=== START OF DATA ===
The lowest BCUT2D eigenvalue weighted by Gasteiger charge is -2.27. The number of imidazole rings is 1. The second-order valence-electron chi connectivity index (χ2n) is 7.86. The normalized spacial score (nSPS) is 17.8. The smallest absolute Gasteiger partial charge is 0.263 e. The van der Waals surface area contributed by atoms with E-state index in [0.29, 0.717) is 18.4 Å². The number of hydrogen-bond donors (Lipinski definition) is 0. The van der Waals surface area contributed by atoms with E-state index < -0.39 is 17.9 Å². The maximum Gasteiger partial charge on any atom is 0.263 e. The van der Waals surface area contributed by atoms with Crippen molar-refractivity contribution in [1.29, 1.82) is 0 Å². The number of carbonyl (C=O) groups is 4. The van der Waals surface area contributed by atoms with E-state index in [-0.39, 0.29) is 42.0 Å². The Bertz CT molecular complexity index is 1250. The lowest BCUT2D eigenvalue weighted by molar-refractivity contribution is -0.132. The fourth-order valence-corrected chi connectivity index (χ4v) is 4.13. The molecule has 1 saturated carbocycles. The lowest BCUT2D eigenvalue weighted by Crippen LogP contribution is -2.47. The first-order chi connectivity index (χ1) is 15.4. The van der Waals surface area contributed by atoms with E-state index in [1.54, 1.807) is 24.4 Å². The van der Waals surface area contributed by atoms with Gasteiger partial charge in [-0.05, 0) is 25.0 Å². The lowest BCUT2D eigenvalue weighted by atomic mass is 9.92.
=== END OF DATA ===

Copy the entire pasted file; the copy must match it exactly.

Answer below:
The lowest BCUT2D eigenvalue weighted by Gasteiger charge is -2.27. The number of imidazole rings is 1. The second-order valence-electron chi connectivity index (χ2n) is 7.86. The normalized spacial score (nSPS) is 17.8. The smallest absolute Gasteiger partial charge is 0.263 e. The van der Waals surface area contributed by atoms with E-state index in [0.29, 0.717) is 18.4 Å². The number of hydrogen-bond donors (Lipinski definition) is 0. The van der Waals surface area contributed by atoms with E-state index < -0.39 is 17.9 Å². The maximum Gasteiger partial charge on any atom is 0.263 e. The van der Waals surface area contributed by atoms with Crippen molar-refractivity contribution in [1.29, 1.82) is 0 Å². The number of carbonyl (C=O) groups is 4. The van der Waals surface area contributed by atoms with E-state index in [-0.39, 0.29) is 42.0 Å². The Bertz CT molecular complexity index is 1250. The lowest BCUT2D eigenvalue weighted by molar-refractivity contribution is -0.132. The fourth-order valence-corrected chi connectivity index (χ4v) is 4.13. The molecule has 1 saturated carbocycles. The lowest BCUT2D eigenvalue weighted by Crippen LogP contribution is -2.47. The first-order chi connectivity index (χ1) is 15.4. The van der Waals surface area contributed by atoms with E-state index in [1.54, 1.807) is 24.4 Å². The van der Waals surface area contributed by atoms with Gasteiger partial charge in [-0.05, 0) is 25.0 Å². The lowest BCUT2D eigenvalue weighted by atomic mass is 9.92.